We can do this by building a pure land. How do you do that? We start by making sure everyone has access to healthcare, food, and shelter. We end the conflict for resources. We distribute power equitably. We stop encouraging racism, misogyny, transphobia, and homophobia. We can stop destroying the environment. Seems simple right?
We know these things but just as the Pure Land is not far, it is also an unfathomable distance from us. Just as creating a just society seems simple, there is a vast political machine with self-interested Maras bent on keeping it from happening.
I don’t know how to actually go about dismantling this system. I can do what I can personally in everyday life and that may be all I can do. A pure land seems to be something of an impossibility. However, it’s better to turn toward it and progress toward it than settle for what we have now.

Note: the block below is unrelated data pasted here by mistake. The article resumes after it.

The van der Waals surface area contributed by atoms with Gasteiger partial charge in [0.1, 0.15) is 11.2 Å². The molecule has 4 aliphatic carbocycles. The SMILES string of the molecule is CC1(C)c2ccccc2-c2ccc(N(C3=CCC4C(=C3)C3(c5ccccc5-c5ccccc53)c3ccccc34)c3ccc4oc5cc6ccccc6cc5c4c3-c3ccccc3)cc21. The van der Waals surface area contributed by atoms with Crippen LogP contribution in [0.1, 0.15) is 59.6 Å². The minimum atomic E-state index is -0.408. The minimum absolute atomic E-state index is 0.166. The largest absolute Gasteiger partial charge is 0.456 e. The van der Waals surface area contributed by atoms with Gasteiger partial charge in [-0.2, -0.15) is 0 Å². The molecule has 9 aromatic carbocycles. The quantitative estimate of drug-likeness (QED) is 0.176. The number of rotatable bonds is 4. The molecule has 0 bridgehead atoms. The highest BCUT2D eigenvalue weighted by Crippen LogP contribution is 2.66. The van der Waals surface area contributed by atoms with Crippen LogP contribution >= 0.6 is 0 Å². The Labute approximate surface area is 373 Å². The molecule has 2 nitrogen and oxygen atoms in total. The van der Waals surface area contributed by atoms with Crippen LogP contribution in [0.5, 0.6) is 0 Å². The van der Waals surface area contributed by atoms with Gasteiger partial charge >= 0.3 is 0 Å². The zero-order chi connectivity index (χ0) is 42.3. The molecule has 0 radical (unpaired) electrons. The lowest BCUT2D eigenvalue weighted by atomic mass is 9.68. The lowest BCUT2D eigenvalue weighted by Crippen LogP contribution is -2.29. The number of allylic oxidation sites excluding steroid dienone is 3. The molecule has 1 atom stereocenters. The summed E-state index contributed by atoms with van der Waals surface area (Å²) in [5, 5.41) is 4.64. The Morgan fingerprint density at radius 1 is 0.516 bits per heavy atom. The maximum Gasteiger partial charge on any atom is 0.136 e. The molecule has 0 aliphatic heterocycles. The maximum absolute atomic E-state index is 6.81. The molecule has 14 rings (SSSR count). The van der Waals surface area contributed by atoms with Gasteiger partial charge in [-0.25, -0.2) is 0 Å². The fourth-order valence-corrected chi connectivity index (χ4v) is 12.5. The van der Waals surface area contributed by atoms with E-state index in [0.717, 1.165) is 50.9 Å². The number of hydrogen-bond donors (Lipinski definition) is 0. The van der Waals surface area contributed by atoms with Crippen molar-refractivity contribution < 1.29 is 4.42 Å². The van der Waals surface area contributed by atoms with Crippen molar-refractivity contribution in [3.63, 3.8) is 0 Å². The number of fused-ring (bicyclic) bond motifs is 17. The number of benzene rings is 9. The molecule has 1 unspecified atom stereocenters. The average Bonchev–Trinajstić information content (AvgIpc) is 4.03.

Buddhism is about getting to the heart of the matter rather than just focusing on symptoms. As we do that socially we can see that the power of the state and the power of capitalism is as illusory as the power of samsara. And maybe, just maybe, we take the long road toward improving our conditions.
Taitetsu Unno (1998) once wrote about the symbolic nature of gold and lotuses in relation to Pureland Buddhism. He discussed Dharmakara’s vow that all beings in his pure land would be of the color of gold, signifying their enlightenment and their equality. Unno also notes that the lotus is a metaphor for the uniqueness of every person of the Pure Land. In brief, all beings of Sukhavati share a common awakened nature while still recognized as individuals in their own right.